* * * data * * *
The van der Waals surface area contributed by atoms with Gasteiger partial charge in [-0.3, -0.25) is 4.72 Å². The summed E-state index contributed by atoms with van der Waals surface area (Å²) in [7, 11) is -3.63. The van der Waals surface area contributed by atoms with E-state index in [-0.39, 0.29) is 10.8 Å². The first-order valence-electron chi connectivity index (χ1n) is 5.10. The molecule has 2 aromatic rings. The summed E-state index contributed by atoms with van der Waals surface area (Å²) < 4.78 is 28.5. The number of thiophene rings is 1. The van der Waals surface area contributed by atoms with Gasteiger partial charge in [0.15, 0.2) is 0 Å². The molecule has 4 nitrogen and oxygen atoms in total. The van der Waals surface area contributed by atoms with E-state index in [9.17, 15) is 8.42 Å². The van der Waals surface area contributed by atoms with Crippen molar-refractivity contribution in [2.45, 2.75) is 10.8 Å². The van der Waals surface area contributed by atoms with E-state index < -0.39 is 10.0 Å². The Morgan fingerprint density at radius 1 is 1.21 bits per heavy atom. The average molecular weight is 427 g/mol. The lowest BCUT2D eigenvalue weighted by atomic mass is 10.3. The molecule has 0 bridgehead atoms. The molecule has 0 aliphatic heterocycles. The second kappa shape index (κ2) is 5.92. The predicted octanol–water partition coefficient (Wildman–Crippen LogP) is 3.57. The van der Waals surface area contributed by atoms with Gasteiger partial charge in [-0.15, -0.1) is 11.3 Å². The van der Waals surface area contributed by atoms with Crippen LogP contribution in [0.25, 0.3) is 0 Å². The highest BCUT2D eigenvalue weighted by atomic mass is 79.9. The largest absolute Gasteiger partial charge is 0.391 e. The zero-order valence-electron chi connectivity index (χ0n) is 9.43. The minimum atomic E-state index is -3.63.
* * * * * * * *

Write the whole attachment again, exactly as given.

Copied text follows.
The van der Waals surface area contributed by atoms with Gasteiger partial charge in [-0.3, -0.25) is 4.72 Å². The summed E-state index contributed by atoms with van der Waals surface area (Å²) in [7, 11) is -3.63. The van der Waals surface area contributed by atoms with E-state index in [-0.39, 0.29) is 10.8 Å². The first-order valence-electron chi connectivity index (χ1n) is 5.10. The molecule has 2 aromatic rings. The summed E-state index contributed by atoms with van der Waals surface area (Å²) < 4.78 is 28.5. The number of thiophene rings is 1. The van der Waals surface area contributed by atoms with Gasteiger partial charge in [0.15, 0.2) is 0 Å². The molecule has 4 nitrogen and oxygen atoms in total. The van der Waals surface area contributed by atoms with E-state index in [9.17, 15) is 8.42 Å². The van der Waals surface area contributed by atoms with Crippen molar-refractivity contribution in [2.45, 2.75) is 10.8 Å². The van der Waals surface area contributed by atoms with E-state index < -0.39 is 10.0 Å². The Morgan fingerprint density at radius 1 is 1.21 bits per heavy atom. The average molecular weight is 427 g/mol. The lowest BCUT2D eigenvalue weighted by atomic mass is 10.3. The molecule has 0 bridgehead atoms. The molecule has 0 aliphatic heterocycles. The second kappa shape index (κ2) is 5.92. The predicted octanol–water partition coefficient (Wildman–Crippen LogP) is 3.57. The van der Waals surface area contributed by atoms with Gasteiger partial charge in [-0.15, -0.1) is 11.3 Å². The van der Waals surface area contributed by atoms with Crippen LogP contribution in [0.25, 0.3) is 0 Å². The highest BCUT2D eigenvalue weighted by atomic mass is 79.9. The largest absolute Gasteiger partial charge is 0.391 e. The zero-order valence-electron chi connectivity index (χ0n) is 9.43. The minimum atomic E-state index is -3.63.